traffic cameras

Holt drops traffic camera bill amid unpaid ticket talk

State Rep. Andy Holt, the legislature’s leading crusader against traffic camera tickets, dropped a push for  passage of his latest bill on the subject (HB779) Tuesday after the House Transportation Committee rejected an amendment the Dresden Republican had proposed. He also had a bit of back-and-forth banter with a TV reporter later.

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Rep. Holt wins panel OK of traffic camera bill without noting 10 unpaid tickets

State Rep. Andy Holt has ten outstanding and unpaid traffic camera speeding tickets, but failed to tell members of a House subcommittee about them when winning approval of a bill that would make the tickets secret, reports WTVF TV of Nashville.

Holt, R-Dresden, got all ten tickets from traffic camera operations in the town of McKenzie. He’s long been a crusader against traffic cameras and last year posted a Facebook video showing himself burning one while suggesting others do the same. But he refused to answer questions about his tickets from a WTVF reporter.

They (the tickets) date back to October of 2015 and go through January of this year. He’s clocked traveling up to 54 miles per hour in a 40 mile per hour zone.

….McKenzie Police Chief Craig Moates wished Holt would just slow down.

“Obey the speed limit and then a violation would not be an issue,” Chief Moates said. He can’t believe the local state representative would advise people to burn traffic camera tickets.

As introduced, HB779 would prohibit city and county governments from blocking access to courts systems by people who have unpaid traffic tickets. An amendment added in the House Transportation Subcommittee would also block local governments from making public the names of persons with outstanding tickets.

According to the Nashville Scene, Holt told the subcommittee the legislation is needed because some  cities are “denying access to services such as a civil court because individuals have chosen not to pay their photo-enforcement citations.”

“That’s a problem. That’s a severe problem. When people are denied civil rights and opportunities because they have not paid an unenforceable — in my opinion, I’ll leave it at that — because they have chosen not to pay these photo enforcement citations, that too is a problem.”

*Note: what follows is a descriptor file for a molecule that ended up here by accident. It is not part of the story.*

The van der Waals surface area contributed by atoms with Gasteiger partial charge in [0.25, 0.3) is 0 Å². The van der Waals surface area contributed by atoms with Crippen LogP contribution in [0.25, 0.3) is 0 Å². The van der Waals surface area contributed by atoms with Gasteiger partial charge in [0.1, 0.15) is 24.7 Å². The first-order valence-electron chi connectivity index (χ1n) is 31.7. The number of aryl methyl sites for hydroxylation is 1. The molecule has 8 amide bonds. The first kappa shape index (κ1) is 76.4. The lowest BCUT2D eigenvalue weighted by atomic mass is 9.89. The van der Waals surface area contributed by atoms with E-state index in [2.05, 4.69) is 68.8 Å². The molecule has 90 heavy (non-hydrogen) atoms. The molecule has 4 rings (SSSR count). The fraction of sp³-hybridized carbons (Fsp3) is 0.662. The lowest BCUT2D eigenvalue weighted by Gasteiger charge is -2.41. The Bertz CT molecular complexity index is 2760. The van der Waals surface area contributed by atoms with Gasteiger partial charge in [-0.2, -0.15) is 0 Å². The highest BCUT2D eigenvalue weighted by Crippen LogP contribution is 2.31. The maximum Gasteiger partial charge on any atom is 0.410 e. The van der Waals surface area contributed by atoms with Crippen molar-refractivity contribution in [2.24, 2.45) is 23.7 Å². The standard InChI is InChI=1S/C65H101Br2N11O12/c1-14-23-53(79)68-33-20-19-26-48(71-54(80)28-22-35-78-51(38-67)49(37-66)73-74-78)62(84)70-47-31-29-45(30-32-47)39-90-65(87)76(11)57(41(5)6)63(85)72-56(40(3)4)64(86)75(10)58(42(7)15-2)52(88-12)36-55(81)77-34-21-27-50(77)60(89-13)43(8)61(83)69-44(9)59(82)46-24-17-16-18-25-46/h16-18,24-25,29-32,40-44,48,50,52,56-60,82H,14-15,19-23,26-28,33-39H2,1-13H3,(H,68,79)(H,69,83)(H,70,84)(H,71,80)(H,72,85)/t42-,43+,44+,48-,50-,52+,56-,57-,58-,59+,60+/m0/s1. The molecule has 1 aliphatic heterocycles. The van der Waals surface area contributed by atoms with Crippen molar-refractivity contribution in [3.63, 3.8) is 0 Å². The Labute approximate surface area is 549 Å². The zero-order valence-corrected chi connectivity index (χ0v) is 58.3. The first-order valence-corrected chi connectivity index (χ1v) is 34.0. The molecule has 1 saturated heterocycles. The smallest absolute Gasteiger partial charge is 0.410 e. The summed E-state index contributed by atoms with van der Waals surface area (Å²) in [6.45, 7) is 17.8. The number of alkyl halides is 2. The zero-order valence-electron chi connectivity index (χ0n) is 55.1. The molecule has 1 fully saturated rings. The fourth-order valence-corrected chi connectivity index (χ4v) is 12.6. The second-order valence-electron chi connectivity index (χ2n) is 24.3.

The bill was approved by the subcommittee on voice vote. It’s scheduled for a vote next week in the full House Transportation Committee as well as the Senate Transportation Committee.

The same House sub killed a separate bill by Holt (HB780) that would have required law enforcement officers using a traffic camera to station themselves in “a clearly marked law enforcement vehicle that is visible from the road to approaching vehicles and shall give a signal of the operation of a manned traffic enforcement camera by use of authorized flashing lights.”

Rep. Holt pays traffic camera tickets with Monopoly money

News release from state Rep. Andy Holt

NASHVILLE, Feb. 16, 2017– On Thursday, Tennessee State Rep. Andy Holt (R-Dresden) took to Facebook Live where he paid two traffic camera tickets with Monopoly money and a photographed image of a $50 bill. On one of the payments, Holt wrote “In the spirit of justice,” before sending it off to processors. Holt says he did the video in an effort to raise awareness for new legislation, aimed at traffic cameras, he’s introducing along with Senator John Stevens (R-Huntingdon) and Senate Transportation Chairman Senator Paul Bailey (R-Sparta). (Note: The video is HERE.)

“Cities across the state, in concert with photo-enforcement companies, continue to skirt the law and take advantage of our taxpayers, and I won’t rest until everyone knows the truth about this,” says Holt.

The proposed legislation will require all unmanned traffic cameras be used only from a marked police car with the lights blazing, and will require the suspect to be pulled over by the law enforcement officer operating the manned photo-enforcement device.

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